. Sukey Bryan in the studio, Stanford, California.
. Photo: James Dewrance

. 2011, Fishers Island, New York.
. Photo: Jim Brooks







Sukey Bryan was born in New Jersey in 1961 and grew up in Connecticut and France. She graduated in 1983 from Yale University with a B.A. majoring in Fine Arts and English. At Yale, Bob Reed was an important influence. She worked for two years as a graphic designer in New York with Massimo and Lella Vignelli, and Michael Bierut followed by three years of free-lance work in San Francisco.
She began painting weekends and evenings while working in design and decided to turn full time to fine art. She attended the Maryland Institute College of Art graduating with an M.F.A. in 1990. Bryan received a grant from the Maryland State Arts Council in 1991.
With the support of a fellowship from the National Endowment for the Arts in 1993, Bryan painted several years of work based on the volcanic environments of Iceland that explored the interactions between natural elements (lava, water, gases and rock) during seismic activity.
A resident of California since 1997, from her studio on the Stanford campus, Bryan has created works that focus on the natural eco-system in particular wildfires, water in many forms, and plant life. During the summer of 2008, she was artist in residence at Denali National Park and Preserve, Alaska. A stay of 3 weeks was the source for 5 years of work and over 100 paintings and prints that explore the Alaskan glacier ice cycle, from snow to ice to melt-water. This work celebrates the natural ice cycle that is jeopardized by the rise in atmospheric temperature.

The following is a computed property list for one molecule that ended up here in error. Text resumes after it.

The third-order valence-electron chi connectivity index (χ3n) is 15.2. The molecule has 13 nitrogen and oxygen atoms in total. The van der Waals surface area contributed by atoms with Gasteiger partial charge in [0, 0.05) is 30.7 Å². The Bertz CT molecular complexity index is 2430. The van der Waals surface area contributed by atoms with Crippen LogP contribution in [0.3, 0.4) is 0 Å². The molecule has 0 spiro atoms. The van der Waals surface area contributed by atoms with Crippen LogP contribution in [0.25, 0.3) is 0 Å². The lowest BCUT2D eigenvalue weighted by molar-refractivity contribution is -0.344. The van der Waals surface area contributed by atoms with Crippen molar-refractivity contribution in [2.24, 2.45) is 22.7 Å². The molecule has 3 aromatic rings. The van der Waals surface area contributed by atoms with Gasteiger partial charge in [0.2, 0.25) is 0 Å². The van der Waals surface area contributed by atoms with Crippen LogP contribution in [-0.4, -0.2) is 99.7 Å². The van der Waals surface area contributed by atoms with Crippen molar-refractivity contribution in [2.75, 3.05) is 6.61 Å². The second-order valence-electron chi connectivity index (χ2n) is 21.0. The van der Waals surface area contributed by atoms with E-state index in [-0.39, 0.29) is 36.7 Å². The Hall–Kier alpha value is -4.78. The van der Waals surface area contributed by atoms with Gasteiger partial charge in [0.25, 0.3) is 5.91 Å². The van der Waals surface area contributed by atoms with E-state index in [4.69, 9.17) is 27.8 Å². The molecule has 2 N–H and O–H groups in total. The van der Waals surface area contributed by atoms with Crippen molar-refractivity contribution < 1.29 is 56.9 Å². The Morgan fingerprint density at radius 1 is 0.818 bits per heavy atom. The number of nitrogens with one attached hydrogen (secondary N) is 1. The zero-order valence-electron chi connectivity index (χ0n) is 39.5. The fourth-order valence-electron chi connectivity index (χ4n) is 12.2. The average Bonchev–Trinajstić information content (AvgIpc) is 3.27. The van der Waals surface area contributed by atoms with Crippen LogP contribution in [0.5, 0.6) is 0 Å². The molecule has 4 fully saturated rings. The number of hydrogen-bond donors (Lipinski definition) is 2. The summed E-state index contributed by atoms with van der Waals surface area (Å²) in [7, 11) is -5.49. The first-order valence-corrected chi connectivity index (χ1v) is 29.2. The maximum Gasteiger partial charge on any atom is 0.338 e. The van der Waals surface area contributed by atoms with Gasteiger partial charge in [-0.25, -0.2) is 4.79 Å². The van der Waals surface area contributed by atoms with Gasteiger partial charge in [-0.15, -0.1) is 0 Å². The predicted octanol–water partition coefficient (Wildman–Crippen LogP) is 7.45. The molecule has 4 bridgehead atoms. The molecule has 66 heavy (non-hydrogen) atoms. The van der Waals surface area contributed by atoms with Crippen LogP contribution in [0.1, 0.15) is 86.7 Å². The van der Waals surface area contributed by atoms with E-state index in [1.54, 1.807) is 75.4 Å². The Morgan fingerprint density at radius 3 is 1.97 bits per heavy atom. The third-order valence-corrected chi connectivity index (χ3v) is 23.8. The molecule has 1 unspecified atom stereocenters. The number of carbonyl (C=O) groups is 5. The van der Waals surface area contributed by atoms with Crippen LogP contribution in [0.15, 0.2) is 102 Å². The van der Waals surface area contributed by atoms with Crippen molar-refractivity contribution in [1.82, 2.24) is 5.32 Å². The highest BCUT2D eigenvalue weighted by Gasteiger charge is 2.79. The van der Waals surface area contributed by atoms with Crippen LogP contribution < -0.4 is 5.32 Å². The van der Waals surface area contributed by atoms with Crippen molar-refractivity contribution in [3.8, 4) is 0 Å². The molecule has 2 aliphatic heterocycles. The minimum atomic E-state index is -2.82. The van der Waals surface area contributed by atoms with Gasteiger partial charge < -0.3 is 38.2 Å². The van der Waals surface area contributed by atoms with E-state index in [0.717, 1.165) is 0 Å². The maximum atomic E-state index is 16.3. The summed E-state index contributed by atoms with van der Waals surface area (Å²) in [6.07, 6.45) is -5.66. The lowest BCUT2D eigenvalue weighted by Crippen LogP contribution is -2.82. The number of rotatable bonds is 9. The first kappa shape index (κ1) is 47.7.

During the California drought, her work explored the patch of sky over her own backyard, blue skies with floating fluffy white rainless clouds culminating in a public installation piece entitled "Sky fountain: installation in the time of drought" at Stanford University which led to a new aspect of her practice, large-scale installation.
Bryan was the 2018 artist in residence at Grace Cathedral in San Francisco making art concerning the environment and climate change. She created many public installations and group projects about ocean, marine animals, rivers, wildfire, hawks, all leading up to the Global Climate Action Summit in September 2018 in San Francisco. A multi-faith service kicking off the summit was held at Grace Cathedral with world leaders and world faith leaders and included Bryan's 12 column installation of enlarged California native Black Oak leaves and on the cathedral rose window, an installation of the famous NASA Blue Marble earth. Bryan has continued to create paintings, prints, and ceramics focusing on natural systems, concurrent with large-scale installations including at the Palo Alto Art Center, The Brower Environmental Center in Berkeley, St. Bart's NYC and the automobile charging company, ChargePoint. Her work is held in many private and corporate collections and the US Embassy in Norway.
Bryan is married to Stanford physician/scientist Jim Brooks and has two wonderful sons, evolutionary biology phd student, Will Brooks and NBA sports journalist, Matt Brooks.

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